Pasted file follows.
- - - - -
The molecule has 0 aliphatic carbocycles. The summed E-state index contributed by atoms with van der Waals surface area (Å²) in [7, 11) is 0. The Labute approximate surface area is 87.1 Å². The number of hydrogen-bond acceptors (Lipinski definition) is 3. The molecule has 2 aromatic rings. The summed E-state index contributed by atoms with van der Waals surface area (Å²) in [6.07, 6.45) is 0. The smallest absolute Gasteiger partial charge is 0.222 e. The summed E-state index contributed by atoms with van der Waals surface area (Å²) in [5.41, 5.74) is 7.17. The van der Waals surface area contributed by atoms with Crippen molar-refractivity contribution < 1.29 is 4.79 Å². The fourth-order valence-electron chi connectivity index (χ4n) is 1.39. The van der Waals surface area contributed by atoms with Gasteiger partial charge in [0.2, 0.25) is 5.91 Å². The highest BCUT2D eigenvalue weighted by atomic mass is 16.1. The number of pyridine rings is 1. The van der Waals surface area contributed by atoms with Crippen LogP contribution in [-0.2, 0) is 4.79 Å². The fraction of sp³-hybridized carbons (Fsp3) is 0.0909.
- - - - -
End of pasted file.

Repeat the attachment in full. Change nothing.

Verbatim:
The molecule has 0 aliphatic carbocycles. The summed E-state index contributed by atoms with van der Waals surface area (Å²) in [7, 11) is 0. The Labute approximate surface area is 87.1 Å². The number of hydrogen-bond acceptors (Lipinski definition) is 3. The molecule has 2 aromatic rings. The summed E-state index contributed by atoms with van der Waals surface area (Å²) in [6.07, 6.45) is 0. The smallest absolute Gasteiger partial charge is 0.222 e. The summed E-state index contributed by atoms with van der Waals surface area (Å²) in [5.41, 5.74) is 7.17. The van der Waals surface area contributed by atoms with Crippen molar-refractivity contribution < 1.29 is 4.79 Å². The fourth-order valence-electron chi connectivity index (χ4n) is 1.39. The van der Waals surface area contributed by atoms with Gasteiger partial charge in [0.2, 0.25) is 5.91 Å². The highest BCUT2D eigenvalue weighted by atomic mass is 16.1. The number of pyridine rings is 1. The van der Waals surface area contributed by atoms with Crippen LogP contribution in [-0.2, 0) is 4.79 Å². The fraction of sp³-hybridized carbons (Fsp3) is 0.0909.